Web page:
KEEP A HIGH LEVEL OF ENERGY

When our energy is low, when we do not feel well, when we are tired, worn out, needing rest or sleep, we do not have a high tolerance level. We loose our aura of resistance, of understanding. We loose our ability to handle stressful situations or the negativity of people in our environment. When our energy is high and we are feeling well, physically and thus also mentally, the same events or negative stimuli have much less, if any, affect on us. A high level of energy is an invaluable asset in confronting a negative world with negative people. When our energy is high we are automatically surrounded by a protective aura of energy which deflects much of what is going on. We are not insensitive, but we simply do not feel threatened by what is going on, because we feel that we have enough energy, enough resources, enough inner strength to handle whatever is happening. Thus we would all do very well to employ various techniques and ways of life which protect and boost our energy level such as:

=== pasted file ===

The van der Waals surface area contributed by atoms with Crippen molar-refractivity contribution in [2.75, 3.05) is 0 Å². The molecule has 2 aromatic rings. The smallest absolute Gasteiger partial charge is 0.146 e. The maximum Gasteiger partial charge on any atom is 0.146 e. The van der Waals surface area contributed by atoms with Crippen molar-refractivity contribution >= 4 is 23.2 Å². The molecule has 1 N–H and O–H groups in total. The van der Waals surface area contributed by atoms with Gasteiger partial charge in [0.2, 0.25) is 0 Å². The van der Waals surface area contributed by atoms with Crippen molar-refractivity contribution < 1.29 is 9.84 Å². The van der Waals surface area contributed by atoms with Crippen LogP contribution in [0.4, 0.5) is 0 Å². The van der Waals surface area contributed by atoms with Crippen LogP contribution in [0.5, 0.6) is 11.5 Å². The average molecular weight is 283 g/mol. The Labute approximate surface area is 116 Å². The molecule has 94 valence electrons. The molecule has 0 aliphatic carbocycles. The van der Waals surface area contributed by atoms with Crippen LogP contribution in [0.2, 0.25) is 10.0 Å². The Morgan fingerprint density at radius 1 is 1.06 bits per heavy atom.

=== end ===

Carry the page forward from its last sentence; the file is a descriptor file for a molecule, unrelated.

1. A healthy diet based on whole grains, beans, nuts and fresh vegetables and fruits as well as dairy products.
2. Occasional purification of the body’s organs (for more effective functioning) by fasting on liquids 24 hours each week.
3. Daily exercises for at least 20 minutes.
4. Breathing exercises daily for about 10 minutes.
5. Deep relaxation techniques with positive thought projection daily.
6. Enough sleep, preferably broken up into two shorter sleep sessions rather than one long one.
7. Many other activities will also help, such as meditation, prayer, creative activities such as singing, dancing, painting, gardening, selfless service work etc.
When we suggest such a program to people, their first response is, “how will I find time for all that?”. This does not take as much time as one may think. A beginner would spend about 40 minutes to an hour a day. If he does not feel that he can dedicate so much tome, let him start out with 15 to 30 minutes doing just relaxation techniques or physical exercises and gradually add the rest. Another factor to consider is that energy equals time. How much time do we loose because we need to rest, because we make mistakes, because we simply cannot function effectively at this moment and simply want to space out in front of the TV or sit and do nothing?”. Having more energy gives us much more “time” in the form of clarity and effectiveness and endurance. We never lose time in caring for our energy system. We gain time. You will have to try it to believe it. It may take a few months, however, to experience the results clearly.

DISCRIMINATE BETWEEN THE OTHER AND HIS BEHAVIOR